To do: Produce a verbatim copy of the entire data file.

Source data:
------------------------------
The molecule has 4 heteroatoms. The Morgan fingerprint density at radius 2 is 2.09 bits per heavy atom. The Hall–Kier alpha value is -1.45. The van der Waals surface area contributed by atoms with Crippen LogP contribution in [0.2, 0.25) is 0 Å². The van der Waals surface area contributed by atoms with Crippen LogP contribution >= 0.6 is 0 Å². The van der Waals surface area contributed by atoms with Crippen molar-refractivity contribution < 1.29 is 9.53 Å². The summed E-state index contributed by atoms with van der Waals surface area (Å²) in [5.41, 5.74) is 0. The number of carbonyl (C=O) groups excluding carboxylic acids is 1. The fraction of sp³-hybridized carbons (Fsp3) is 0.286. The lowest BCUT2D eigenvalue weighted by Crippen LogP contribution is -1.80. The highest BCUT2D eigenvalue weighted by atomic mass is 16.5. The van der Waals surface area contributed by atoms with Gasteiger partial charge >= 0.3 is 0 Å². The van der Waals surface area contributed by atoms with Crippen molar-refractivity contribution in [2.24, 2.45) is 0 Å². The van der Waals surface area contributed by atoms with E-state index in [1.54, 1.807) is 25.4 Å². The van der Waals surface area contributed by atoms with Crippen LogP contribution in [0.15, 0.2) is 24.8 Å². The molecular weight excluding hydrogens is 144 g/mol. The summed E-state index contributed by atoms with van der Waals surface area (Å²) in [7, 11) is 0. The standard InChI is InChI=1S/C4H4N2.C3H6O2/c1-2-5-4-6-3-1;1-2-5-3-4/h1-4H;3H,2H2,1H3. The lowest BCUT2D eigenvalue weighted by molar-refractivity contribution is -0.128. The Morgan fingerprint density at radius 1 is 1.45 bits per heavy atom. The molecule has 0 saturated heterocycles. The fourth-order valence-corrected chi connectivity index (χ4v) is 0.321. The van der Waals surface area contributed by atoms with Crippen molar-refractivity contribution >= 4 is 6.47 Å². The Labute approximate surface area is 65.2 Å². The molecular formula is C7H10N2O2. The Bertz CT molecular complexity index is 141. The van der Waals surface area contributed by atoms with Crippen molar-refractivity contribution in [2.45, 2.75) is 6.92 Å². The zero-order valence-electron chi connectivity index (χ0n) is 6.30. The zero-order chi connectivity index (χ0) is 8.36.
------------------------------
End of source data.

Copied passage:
The molecule has 4 heteroatoms. The Morgan fingerprint density at radius 2 is 2.09 bits per heavy atom. The Hall–Kier alpha value is -1.45. The van der Waals surface area contributed by atoms with Crippen LogP contribution in [0.2, 0.25) is 0 Å². The van der Waals surface area contributed by atoms with Crippen LogP contribution >= 0.6 is 0 Å². The van der Waals surface area contributed by atoms with Crippen molar-refractivity contribution < 1.29 is 9.53 Å². The summed E-state index contributed by atoms with van der Waals surface area (Å²) in [5.41, 5.74) is 0. The number of carbonyl (C=O) groups excluding carboxylic acids is 1. The fraction of sp³-hybridized carbons (Fsp3) is 0.286. The lowest BCUT2D eigenvalue weighted by Crippen LogP contribution is -1.80. The highest BCUT2D eigenvalue weighted by atomic mass is 16.5. The van der Waals surface area contributed by atoms with Gasteiger partial charge >= 0.3 is 0 Å². The van der Waals surface area contributed by atoms with Crippen molar-refractivity contribution in [2.24, 2.45) is 0 Å². The van der Waals surface area contributed by atoms with E-state index in [1.54, 1.807) is 25.4 Å². The van der Waals surface area contributed by atoms with Crippen LogP contribution in [0.15, 0.2) is 24.8 Å². The molecular weight excluding hydrogens is 144 g/mol. The summed E-state index contributed by atoms with van der Waals surface area (Å²) in [7, 11) is 0. The standard InChI is InChI=1S/C4H4N2.C3H6O2/c1-2-5-4-6-3-1;1-2-5-3-4/h1-4H;3H,2H2,1H3. The lowest BCUT2D eigenvalue weighted by molar-refractivity contribution is -0.128. The Morgan fingerprint density at radius 1 is 1.45 bits per heavy atom. The molecule has 0 saturated heterocycles. The fourth-order valence-corrected chi connectivity index (χ4v) is 0.321. The van der Waals surface area contributed by atoms with Crippen molar-refractivity contribution >= 4 is 6.47 Å². The Labute approximate surface area is 65.2 Å². The molecular formula is C7H10N2O2. The Bertz CT molecular complexity index is 141. The van der Waals surface area contributed by atoms with Crippen molar-refractivity contribution in [2.45, 2.75) is 6.92 Å². The zero-order valence-electron chi connectivity index (χ0n) is 6.30. The zero-order chi connectivity index (χ0) is 8.36.